Updated to reflect Express Scripts, Medco lawyer comments and additional data throughout.
NEW YORK (TheStreet) -- A rapidly changing competitive landscape in the industry to fill prescription drug benefits paved the way for Monday's approval of Express Scripts (ESRX) $29 billion acquisition of Medco Health Solutions (MHS) by the Federal Trade Commission, in what was a hotly contested antitrust review.
In approving the merger by a 3-1 vote, the FTC said that while the tie-up will create an industry powerhouse the the deal was unlikely to raise the cost of prescription drug plans for individuals, companies and government agencies. While investors had anticipated a deal approval, Express Scripts shares continued a 2012 surge on high expectations for potential cost savings as a result of the deal.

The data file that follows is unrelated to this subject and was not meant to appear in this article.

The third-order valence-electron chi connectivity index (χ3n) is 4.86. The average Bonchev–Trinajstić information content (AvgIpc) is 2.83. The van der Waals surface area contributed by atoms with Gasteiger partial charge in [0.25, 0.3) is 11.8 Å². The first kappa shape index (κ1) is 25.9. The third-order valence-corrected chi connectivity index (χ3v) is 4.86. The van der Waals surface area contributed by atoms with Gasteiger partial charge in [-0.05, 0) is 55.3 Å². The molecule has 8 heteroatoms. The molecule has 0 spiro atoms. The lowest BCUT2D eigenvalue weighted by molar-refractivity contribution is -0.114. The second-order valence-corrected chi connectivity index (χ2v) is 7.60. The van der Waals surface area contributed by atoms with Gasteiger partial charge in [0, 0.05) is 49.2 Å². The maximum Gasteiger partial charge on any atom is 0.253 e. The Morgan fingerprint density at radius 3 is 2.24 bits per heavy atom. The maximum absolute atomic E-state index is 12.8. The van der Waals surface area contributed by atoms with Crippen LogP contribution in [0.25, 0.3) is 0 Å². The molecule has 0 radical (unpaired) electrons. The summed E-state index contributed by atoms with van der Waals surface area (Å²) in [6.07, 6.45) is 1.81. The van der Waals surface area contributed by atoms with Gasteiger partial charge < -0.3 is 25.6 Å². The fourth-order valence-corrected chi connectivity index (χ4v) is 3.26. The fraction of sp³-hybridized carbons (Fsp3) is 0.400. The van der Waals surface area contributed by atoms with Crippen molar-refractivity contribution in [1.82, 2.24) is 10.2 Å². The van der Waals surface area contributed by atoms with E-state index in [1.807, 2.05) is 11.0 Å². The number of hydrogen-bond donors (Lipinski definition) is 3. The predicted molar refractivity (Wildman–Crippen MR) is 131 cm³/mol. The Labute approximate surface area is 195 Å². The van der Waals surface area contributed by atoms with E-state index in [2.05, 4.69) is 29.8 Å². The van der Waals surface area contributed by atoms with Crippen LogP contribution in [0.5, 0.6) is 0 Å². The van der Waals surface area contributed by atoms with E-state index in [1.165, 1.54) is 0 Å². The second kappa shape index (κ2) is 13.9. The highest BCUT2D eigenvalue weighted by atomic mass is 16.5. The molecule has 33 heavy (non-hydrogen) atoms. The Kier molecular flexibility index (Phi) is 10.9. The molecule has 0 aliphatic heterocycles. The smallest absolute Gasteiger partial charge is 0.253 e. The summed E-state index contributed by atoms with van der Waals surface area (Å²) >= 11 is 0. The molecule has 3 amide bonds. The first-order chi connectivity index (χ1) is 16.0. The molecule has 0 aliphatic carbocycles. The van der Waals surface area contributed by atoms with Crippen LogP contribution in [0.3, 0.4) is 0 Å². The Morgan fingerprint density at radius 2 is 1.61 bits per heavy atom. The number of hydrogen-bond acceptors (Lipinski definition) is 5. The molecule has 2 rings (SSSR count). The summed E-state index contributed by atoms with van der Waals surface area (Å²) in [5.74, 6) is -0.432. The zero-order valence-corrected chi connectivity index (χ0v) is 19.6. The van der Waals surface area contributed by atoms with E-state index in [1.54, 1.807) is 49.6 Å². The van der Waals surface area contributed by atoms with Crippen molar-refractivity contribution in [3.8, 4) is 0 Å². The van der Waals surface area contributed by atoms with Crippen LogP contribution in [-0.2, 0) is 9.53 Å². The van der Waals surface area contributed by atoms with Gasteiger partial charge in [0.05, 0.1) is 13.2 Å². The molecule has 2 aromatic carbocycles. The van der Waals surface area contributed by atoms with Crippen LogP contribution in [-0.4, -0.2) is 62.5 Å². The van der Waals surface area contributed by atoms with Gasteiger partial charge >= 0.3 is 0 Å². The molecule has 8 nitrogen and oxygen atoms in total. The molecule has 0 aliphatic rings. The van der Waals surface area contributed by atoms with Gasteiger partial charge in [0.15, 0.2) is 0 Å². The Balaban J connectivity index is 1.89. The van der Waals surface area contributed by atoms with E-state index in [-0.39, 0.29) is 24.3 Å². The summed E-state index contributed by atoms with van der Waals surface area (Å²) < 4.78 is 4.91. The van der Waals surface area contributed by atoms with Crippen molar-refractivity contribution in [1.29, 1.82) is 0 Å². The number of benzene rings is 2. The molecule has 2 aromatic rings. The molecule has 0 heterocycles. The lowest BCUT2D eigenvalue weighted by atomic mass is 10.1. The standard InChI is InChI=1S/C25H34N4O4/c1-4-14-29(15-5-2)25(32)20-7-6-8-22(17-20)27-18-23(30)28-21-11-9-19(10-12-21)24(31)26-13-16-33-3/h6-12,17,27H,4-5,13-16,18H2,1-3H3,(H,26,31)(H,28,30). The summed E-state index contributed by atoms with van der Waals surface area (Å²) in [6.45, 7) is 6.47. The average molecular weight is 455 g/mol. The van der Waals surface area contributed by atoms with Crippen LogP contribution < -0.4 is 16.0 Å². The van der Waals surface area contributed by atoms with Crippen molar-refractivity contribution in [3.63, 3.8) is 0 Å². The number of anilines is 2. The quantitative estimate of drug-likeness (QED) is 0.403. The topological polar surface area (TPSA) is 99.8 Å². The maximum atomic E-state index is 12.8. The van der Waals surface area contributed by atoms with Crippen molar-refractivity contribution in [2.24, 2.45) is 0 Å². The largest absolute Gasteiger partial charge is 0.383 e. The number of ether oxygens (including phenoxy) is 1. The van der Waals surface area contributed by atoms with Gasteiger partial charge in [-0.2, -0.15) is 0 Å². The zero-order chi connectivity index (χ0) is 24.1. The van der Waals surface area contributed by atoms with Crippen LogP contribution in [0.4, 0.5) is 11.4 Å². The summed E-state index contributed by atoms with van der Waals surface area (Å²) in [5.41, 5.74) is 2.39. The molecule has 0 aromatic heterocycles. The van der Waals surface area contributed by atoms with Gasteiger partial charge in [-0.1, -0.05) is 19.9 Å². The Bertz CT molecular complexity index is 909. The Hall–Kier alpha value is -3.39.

"The FTC is not stuck in cement in terms of historical market positions or market shares," says Mike Cowie, a partner at law firm Dechert, which advised Medco Health Solutions on the antitrust review to the deal. Cowie notes that the pharmacy benefits manager industry was facing new competitive threats from UnitedHealth Group (UNH) and Catalyst Health Solutions (CHSI). "When you have an industry undergoing rapid change like this, it shows that it is highly competitive."In particular analysts targeted the emergence of UnitedHealth as a competitor, after it previously was one of Medco's key customers with a $11 billion contract that represented nearly 20% of the company's sales. Prior to Medco's merger agreement with Express Scripts, UnitedHealth said in June that it would not renew a contract covering 20 million of its pharmacy benefits customers that expires in 2012. "The emergence of UNH as a major player, the continued presence of several carve-ins, and increasing scale from mid-size players has moved the discussion from a Big 3 paradigm to a landscape with multiple distinct competitive PBM models," wrote Credit Suisse analyst Glen Santangelo in a Monday note to clients The deal will combine two of the three leading pharmacy benefits managers, creating the industry's largest player with nearly $100 billion in revenue and a 40% market share. In its approval the FTC noted the impact of healthcare reform, the entrance of health plans into the PBM market and the success of smaller competitors as reasons that the top three industry players, who control a large majority of the PBM market, don't have pricing or competitive market control. "[A] number of health insurers have made substantial investments and renewed their efforts to expand their PBM offerings, spurred by the passage of healthcare reform and the creation and implementation of Medicare Part D," noted the FTC. Those plans include UnitedHealth, Humana (HUM), Aetna (AET) and Cigna (CIG), according to the FTC's review. The FTC also highlighted smaller players like CatalystRx and SXC Health Solutions (SXCI) as smaller competitors with "recent success winning significant employer business, including large employer accounts." After Monday's deal approval by the FTC, analysts expressed increasing optimism about the possible cost savings and earnings growth that Medco will add to Express Scripts. "This is another transformative acquisition that roughly doubles the size of the company & offers clear synergies as we move through the peak of the generic wave," added Glen Santangelo, who re-instated coverage on Express Scripts with an "outperform" rating and a $68 a share price target. While Express Scripts management has said that the deal will lead to $1 billion in annual cost savings, expectations are that the St. Louis- based company may see far greater synergies, providing an added earnings per share benefit. "Management's guidance of about $1 billion in cost savings seems conservative to us," wrote Robert Willoughby of bank of America Merrill Lynch, who rates shares a "buy" with a $67 price target. He expects additional savings to help share buybacks or the paydown of the company's debt. Prior to Monday's FTC ruling, Medco's stock was just below the $71.36 a share purchase price agreed in July, signaling investor increasing investor confidence over the deal approval. On news of the approval, Express Scripts shares rose nearly 3% to $55.68. The company's shares have gained nearly 25% year-to-date on increasing optimism about a closure to the Medco merger. After the merger was first announced in July, antitrust inquiries led by Congressional leaders and a second review by the FTC caused Medco's shares to drop below $50, over 30% below the offer price on concerns of an antitrust blockage.
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